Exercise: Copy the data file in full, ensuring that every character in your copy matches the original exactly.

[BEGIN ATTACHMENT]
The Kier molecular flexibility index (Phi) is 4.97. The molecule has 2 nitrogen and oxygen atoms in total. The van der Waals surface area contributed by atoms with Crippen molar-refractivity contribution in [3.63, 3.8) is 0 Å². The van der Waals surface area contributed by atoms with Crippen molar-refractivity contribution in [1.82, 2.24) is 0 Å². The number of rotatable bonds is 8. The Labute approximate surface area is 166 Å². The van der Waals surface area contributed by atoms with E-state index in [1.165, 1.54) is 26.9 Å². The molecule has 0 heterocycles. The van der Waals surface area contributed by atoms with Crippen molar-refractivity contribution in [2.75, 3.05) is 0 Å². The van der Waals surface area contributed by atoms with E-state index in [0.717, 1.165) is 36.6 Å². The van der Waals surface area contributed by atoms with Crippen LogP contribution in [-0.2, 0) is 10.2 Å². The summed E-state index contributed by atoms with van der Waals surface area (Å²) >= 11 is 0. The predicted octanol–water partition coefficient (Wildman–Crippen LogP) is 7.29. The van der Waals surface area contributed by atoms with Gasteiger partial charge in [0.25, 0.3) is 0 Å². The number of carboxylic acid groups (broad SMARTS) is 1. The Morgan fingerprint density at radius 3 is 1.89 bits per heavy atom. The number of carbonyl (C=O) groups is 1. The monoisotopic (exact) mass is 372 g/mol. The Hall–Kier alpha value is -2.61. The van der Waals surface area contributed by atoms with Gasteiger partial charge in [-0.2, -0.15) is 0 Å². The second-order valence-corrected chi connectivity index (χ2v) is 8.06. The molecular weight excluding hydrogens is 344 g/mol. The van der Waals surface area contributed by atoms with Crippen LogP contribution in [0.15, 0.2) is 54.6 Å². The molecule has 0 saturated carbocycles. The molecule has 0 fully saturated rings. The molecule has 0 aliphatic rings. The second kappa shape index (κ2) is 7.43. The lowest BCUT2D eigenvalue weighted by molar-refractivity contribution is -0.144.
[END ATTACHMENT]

The Kier molecular flexibility index (Phi) is 4.97. The molecule has 2 nitrogen and oxygen atoms in total. The van der Waals surface area contributed by atoms with Crippen molar-refractivity contribution in [3.63, 3.8) is 0 Å². The van der Waals surface area contributed by atoms with Crippen molar-refractivity contribution in [1.82, 2.24) is 0 Å². The number of rotatable bonds is 8. The Labute approximate surface area is 166 Å². The van der Waals surface area contributed by atoms with E-state index in [1.165, 1.54) is 26.9 Å². The molecule has 0 heterocycles. The van der Waals surface area contributed by atoms with Crippen molar-refractivity contribution in [2.75, 3.05) is 0 Å². The van der Waals surface area contributed by atoms with E-state index in [0.717, 1.165) is 36.6 Å². The van der Waals surface area contributed by atoms with Crippen LogP contribution in [-0.2, 0) is 10.2 Å². The summed E-state index contributed by atoms with van der Waals surface area (Å²) >= 11 is 0. The predicted octanol–water partition coefficient (Wildman–Crippen LogP) is 7.29. The van der Waals surface area contributed by atoms with Gasteiger partial charge in [0.25, 0.3) is 0 Å². The number of carboxylic acid groups (broad SMARTS) is 1. The Morgan fingerprint density at radius 3 is 1.89 bits per heavy atom. The number of carbonyl (C=O) groups is 1. The monoisotopic (exact) mass is 372 g/mol. The Hall–Kier alpha value is -2.61. The van der Waals surface area contributed by atoms with Gasteiger partial charge in [-0.2, -0.15) is 0 Å². The second-order valence-corrected chi connectivity index (χ2v) is 8.06. The molecular weight excluding hydrogens is 344 g/mol. The van der Waals surface area contributed by atoms with Crippen LogP contribution in [0.15, 0.2) is 54.6 Å². The molecule has 0 saturated carbocycles. The molecule has 0 fully saturated rings. The molecule has 0 aliphatic rings. The second kappa shape index (κ2) is 7.43. The lowest BCUT2D eigenvalue weighted by molar-refractivity contribution is -0.144.